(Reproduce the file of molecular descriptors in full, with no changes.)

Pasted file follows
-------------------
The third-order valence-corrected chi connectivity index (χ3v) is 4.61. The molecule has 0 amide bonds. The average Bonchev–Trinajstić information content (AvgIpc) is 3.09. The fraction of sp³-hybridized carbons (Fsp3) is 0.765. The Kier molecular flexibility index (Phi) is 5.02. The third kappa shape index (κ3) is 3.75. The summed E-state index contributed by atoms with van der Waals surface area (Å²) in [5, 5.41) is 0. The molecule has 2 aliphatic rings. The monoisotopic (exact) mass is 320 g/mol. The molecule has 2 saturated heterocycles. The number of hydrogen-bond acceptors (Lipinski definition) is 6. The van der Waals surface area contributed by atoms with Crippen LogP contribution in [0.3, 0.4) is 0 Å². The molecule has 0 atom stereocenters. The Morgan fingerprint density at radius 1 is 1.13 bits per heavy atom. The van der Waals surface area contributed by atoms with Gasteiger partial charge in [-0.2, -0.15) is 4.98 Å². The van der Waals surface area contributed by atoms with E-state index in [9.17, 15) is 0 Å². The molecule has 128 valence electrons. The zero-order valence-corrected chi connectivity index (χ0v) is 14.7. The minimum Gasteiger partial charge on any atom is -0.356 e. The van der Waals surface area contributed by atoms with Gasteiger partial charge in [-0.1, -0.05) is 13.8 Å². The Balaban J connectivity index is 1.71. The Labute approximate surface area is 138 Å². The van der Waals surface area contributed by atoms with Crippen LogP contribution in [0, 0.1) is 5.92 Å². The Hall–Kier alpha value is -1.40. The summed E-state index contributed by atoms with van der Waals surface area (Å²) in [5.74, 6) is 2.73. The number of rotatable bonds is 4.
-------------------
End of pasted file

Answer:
The third-order valence-corrected chi connectivity index (χ3v) is 4.61. The molecule has 0 amide bonds. The average Bonchev–Trinajstić information content (AvgIpc) is 3.09. The fraction of sp³-hybridized carbons (Fsp3) is 0.765. The Kier molecular flexibility index (Phi) is 5.02. The third kappa shape index (κ3) is 3.75. The summed E-state index contributed by atoms with van der Waals surface area (Å²) in [5, 5.41) is 0. The molecule has 2 aliphatic rings. The monoisotopic (exact) mass is 320 g/mol. The molecule has 2 saturated heterocycles. The number of hydrogen-bond acceptors (Lipinski definition) is 6. The van der Waals surface area contributed by atoms with Crippen LogP contribution in [0.3, 0.4) is 0 Å². The molecule has 0 atom stereocenters. The Morgan fingerprint density at radius 1 is 1.13 bits per heavy atom. The van der Waals surface area contributed by atoms with Gasteiger partial charge in [-0.2, -0.15) is 4.98 Å². The van der Waals surface area contributed by atoms with E-state index in [9.17, 15) is 0 Å². The molecule has 128 valence electrons. The zero-order valence-corrected chi connectivity index (χ0v) is 14.7. The minimum Gasteiger partial charge on any atom is -0.356 e. The van der Waals surface area contributed by atoms with Gasteiger partial charge in [-0.1, -0.05) is 13.8 Å². The Balaban J connectivity index is 1.71. The Labute approximate surface area is 138 Å². The van der Waals surface area contributed by atoms with Crippen LogP contribution in [0, 0.1) is 5.92 Å². The Hall–Kier alpha value is -1.40. The summed E-state index contributed by atoms with van der Waals surface area (Å²) in [5.74, 6) is 2.73. The number of rotatable bonds is 4.